An array of characters is commonly known in most computer programming languages as a char array. This is primarily because "char" is the keyword in languages such as C that is used to declare a variable of the scalar character data type. A char array is a sequence of characters recorded in memory in a long line of consecutive addresses that can be quickly accessed by using the index of an element within the array. Like many arrays of scalar data types, the benefits of using a char array are to allow for fast random access and for replacement of values at arbitrary positions within the array.
In object-oriented programming languages such as Java®, it is important to understand that a char array represents a sequence of scalar values and not classes or objects. A scalar data type is one that is stored only as a piece of datum, like an integer. This is in contrast to an array of character objects, which contains methods and possibly other supporting variables such as serialization or synchronization information.
A character in most computer languages is a data type designed to hold a single letter or symbol as it is represented by the character encoding used by the program or operating system. For this reason, except in strongly standardized languages, the actual size of a character in memory might be different on each system. This information can make a difference when attempting to traverse a char array using pointer arithmetic, where instead of using simple increment and decrement operators, pointer calculations need to use the system-defined character size. Relying on an array in which the character size is 1 byte or 2 bytes can cause unpredictable behavior and errors if the program is run on another system in which a character could be defined differently.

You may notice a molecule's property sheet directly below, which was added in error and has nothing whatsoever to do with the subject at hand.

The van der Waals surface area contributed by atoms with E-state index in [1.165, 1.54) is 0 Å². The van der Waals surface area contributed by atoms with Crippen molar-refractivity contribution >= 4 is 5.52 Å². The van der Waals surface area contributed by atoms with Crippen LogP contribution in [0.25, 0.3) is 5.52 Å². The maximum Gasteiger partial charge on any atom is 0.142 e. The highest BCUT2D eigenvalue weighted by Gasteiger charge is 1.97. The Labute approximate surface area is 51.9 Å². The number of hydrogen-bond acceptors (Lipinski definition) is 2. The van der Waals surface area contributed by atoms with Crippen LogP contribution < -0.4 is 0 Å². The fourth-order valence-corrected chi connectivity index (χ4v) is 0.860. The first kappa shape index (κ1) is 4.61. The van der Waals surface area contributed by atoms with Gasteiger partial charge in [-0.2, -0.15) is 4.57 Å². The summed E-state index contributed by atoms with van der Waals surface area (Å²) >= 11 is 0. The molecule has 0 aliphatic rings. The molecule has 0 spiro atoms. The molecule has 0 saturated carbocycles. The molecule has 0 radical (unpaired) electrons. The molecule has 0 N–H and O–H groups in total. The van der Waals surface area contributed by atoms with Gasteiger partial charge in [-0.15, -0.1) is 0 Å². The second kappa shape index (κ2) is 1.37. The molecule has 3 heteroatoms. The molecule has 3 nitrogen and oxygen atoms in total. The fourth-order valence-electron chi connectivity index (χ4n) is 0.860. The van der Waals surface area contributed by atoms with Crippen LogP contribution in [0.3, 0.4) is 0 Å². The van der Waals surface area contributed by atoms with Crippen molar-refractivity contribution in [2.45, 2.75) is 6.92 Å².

Within some programs, an array of characters could be used as the basis for the implementation of a string class or advanced string data type. In the C programming language, strings are actually handled in a way very similar to a char array in which a consecutive sequence of characters forms the string, informing the program that the string has ended with a null character. A custom string class could be designed to emulate this behavior with an array.
Other uses for a char array include performing types of compression or encoding that is not necessarily based on octets but on human readable characters. The array also could serve as a type of buffer for the processing of longer blocks of text that are held in a physical media file, or one that is being read in from a network socket. Most of the functions for which a char array is used involve text input and output simply because the size of a scalar character is unpredictable from one system and compiler to another in many languages and, so, cannot be relied on to hold integer values beyond a certain range.